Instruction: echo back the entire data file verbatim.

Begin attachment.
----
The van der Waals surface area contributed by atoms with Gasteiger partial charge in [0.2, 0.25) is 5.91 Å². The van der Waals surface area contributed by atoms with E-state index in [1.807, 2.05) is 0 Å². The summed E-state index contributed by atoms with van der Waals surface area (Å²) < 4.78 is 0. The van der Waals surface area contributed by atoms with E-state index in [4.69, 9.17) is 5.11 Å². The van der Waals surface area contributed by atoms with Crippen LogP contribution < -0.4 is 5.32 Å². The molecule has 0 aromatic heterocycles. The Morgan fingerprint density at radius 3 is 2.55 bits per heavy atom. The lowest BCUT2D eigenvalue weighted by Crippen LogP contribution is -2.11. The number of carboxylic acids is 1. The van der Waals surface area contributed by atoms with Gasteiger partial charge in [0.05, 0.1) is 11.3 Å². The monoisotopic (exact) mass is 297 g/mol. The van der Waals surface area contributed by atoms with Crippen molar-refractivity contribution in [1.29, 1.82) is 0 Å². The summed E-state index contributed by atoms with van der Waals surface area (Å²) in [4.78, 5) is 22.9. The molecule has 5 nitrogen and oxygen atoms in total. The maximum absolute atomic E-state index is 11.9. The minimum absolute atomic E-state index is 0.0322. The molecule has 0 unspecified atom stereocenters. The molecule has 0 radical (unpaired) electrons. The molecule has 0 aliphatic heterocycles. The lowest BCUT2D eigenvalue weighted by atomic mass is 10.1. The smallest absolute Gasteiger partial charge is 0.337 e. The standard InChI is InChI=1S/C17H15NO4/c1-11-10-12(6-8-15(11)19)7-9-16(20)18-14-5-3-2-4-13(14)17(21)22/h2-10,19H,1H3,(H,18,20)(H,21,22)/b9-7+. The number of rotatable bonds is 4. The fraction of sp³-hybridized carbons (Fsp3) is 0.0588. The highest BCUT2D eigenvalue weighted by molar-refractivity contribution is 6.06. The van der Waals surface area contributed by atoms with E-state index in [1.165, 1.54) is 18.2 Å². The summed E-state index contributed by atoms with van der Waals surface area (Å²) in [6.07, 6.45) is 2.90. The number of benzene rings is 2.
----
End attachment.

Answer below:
The van der Waals surface area contributed by atoms with Gasteiger partial charge in [0.2, 0.25) is 5.91 Å². The van der Waals surface area contributed by atoms with E-state index in [1.807, 2.05) is 0 Å². The summed E-state index contributed by atoms with van der Waals surface area (Å²) < 4.78 is 0. The van der Waals surface area contributed by atoms with E-state index in [4.69, 9.17) is 5.11 Å². The van der Waals surface area contributed by atoms with Crippen LogP contribution < -0.4 is 5.32 Å². The molecule has 0 aromatic heterocycles. The Morgan fingerprint density at radius 3 is 2.55 bits per heavy atom. The lowest BCUT2D eigenvalue weighted by Crippen LogP contribution is -2.11. The number of carboxylic acids is 1. The van der Waals surface area contributed by atoms with Gasteiger partial charge in [0.05, 0.1) is 11.3 Å². The monoisotopic (exact) mass is 297 g/mol. The van der Waals surface area contributed by atoms with Crippen molar-refractivity contribution in [1.29, 1.82) is 0 Å². The summed E-state index contributed by atoms with van der Waals surface area (Å²) in [4.78, 5) is 22.9. The molecule has 5 nitrogen and oxygen atoms in total. The maximum absolute atomic E-state index is 11.9. The minimum absolute atomic E-state index is 0.0322. The molecule has 0 unspecified atom stereocenters. The molecule has 0 radical (unpaired) electrons. The molecule has 0 aliphatic heterocycles. The lowest BCUT2D eigenvalue weighted by atomic mass is 10.1. The smallest absolute Gasteiger partial charge is 0.337 e. The standard InChI is InChI=1S/C17H15NO4/c1-11-10-12(6-8-15(11)19)7-9-16(20)18-14-5-3-2-4-13(14)17(21)22/h2-10,19H,1H3,(H,18,20)(H,21,22)/b9-7+. The number of rotatable bonds is 4. The fraction of sp³-hybridized carbons (Fsp3) is 0.0588. The highest BCUT2D eigenvalue weighted by molar-refractivity contribution is 6.06. The van der Waals surface area contributed by atoms with E-state index in [1.165, 1.54) is 18.2 Å². The summed E-state index contributed by atoms with van der Waals surface area (Å²) in [6.07, 6.45) is 2.90. The number of benzene rings is 2.